Before any one corrects me, let’s get one thing straight. The correct spelling is Alferd.
At the foot of Slumgullion Pass just south of Lake City, Colorado is a small patch of dirt with a few white crosses. This final resting place for five hearty souls is often missed by tourists burning up brakes coming down one of Colorado’s steepest mountain passes.
In January of 1874 he met Chief Ouray of the Uncompahgre band (Ute tribe) who recommended he and his party postpone their gold prospecting expedition from Gunnison to Breckenridge until the following spring.
He should have heeded Ouray’s advice, or better yet, those in his party should have. After encountering dangerous weather as they had been warned, the party became lost and ran out of provisions.
Packer? Party of five…
To make a long story short, Packer survived by helping himself to the others. And unlike the Donners, this was no party. After a number of trials following the gruesome discovery, Packer claimed he returned from scouting one day to find Shannon Bell roasting and feasting on human flesh. Alledging that Bell rushed him with a hatchet, Packer shot and killed him in self defense, insisting the man had gone mad and murdered all the others.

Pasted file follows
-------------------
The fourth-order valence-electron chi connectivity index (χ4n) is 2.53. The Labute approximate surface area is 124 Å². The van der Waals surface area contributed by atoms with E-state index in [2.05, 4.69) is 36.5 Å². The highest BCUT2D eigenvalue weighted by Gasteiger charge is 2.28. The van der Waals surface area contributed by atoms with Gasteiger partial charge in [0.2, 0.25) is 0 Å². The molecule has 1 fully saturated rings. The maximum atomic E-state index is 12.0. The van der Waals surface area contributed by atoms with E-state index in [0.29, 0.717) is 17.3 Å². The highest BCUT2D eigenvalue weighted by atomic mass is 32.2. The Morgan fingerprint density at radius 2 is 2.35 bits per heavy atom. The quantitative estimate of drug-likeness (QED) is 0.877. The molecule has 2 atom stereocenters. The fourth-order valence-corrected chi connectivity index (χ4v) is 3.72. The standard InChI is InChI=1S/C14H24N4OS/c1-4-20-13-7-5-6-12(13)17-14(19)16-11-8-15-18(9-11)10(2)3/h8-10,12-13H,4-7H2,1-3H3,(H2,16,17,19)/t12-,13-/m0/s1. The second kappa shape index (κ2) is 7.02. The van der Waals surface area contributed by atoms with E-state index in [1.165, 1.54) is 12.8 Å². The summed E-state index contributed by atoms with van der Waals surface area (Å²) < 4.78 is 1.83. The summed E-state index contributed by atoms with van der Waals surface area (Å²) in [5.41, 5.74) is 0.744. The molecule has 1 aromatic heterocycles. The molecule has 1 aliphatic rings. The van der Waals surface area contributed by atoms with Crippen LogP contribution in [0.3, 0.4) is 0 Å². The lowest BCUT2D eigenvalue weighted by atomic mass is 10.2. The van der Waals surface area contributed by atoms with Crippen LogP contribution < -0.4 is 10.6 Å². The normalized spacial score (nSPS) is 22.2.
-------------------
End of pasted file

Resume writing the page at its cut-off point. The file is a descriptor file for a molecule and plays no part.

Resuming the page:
Neither the Judge nor his jury believed him.
“You man eating son of a … There was seven democrats in Hinsdale County and you ate five of them.”
— Saloon keeper Larry Dolan following Alferd Packer’s first trial.
Now, about that spelling.
You will find Alfred Griner Packer’s given name on both the man’s birth certificate and gravestone. But that’s it. Everywhere else he is referred to as Alferd, including the tattoo on his arm where the artist misspelled his name. Legend has it that is when he adopted the name Aferd, so I’m sticking to it. Get it? Sticking? Tattoo…
Where is the latest roadside attraction you visited where you learned a little history lesson? Or, what places have you been that you insist are just spelt wrong?